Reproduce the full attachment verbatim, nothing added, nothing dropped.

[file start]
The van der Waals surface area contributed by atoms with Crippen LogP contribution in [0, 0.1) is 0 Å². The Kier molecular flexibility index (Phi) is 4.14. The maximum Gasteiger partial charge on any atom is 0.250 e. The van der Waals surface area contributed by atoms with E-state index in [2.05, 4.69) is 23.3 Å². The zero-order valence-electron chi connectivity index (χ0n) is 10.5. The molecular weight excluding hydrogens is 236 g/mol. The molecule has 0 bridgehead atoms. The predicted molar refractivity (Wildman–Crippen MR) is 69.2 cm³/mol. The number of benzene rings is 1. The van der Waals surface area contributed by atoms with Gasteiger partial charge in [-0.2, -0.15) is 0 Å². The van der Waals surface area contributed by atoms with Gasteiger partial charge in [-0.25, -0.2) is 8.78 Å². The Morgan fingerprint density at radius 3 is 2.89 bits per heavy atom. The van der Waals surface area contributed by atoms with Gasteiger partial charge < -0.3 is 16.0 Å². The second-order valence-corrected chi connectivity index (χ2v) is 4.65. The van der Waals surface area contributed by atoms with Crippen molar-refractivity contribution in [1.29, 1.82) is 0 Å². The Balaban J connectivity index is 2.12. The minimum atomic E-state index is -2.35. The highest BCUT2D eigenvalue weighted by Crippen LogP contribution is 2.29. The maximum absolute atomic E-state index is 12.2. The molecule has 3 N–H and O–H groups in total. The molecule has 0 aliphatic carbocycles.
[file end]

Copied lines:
The van der Waals surface area contributed by atoms with Crippen LogP contribution in [0, 0.1) is 0 Å². The Kier molecular flexibility index (Phi) is 4.14. The maximum Gasteiger partial charge on any atom is 0.250 e. The van der Waals surface area contributed by atoms with E-state index in [2.05, 4.69) is 23.3 Å². The zero-order valence-electron chi connectivity index (χ0n) is 10.5. The molecular weight excluding hydrogens is 236 g/mol. The molecule has 0 bridgehead atoms. The predicted molar refractivity (Wildman–Crippen MR) is 69.2 cm³/mol. The number of benzene rings is 1. The van der Waals surface area contributed by atoms with Gasteiger partial charge in [-0.2, -0.15) is 0 Å². The van der Waals surface area contributed by atoms with Gasteiger partial charge in [-0.25, -0.2) is 8.78 Å². The Morgan fingerprint density at radius 3 is 2.89 bits per heavy atom. The van der Waals surface area contributed by atoms with Gasteiger partial charge < -0.3 is 16.0 Å². The second-order valence-corrected chi connectivity index (χ2v) is 4.65. The van der Waals surface area contributed by atoms with Crippen molar-refractivity contribution in [1.29, 1.82) is 0 Å². The Balaban J connectivity index is 2.12. The minimum atomic E-state index is -2.35. The highest BCUT2D eigenvalue weighted by Crippen LogP contribution is 2.29. The maximum absolute atomic E-state index is 12.2. The molecule has 3 N–H and O–H groups in total. The molecule has 0 aliphatic carbocycles.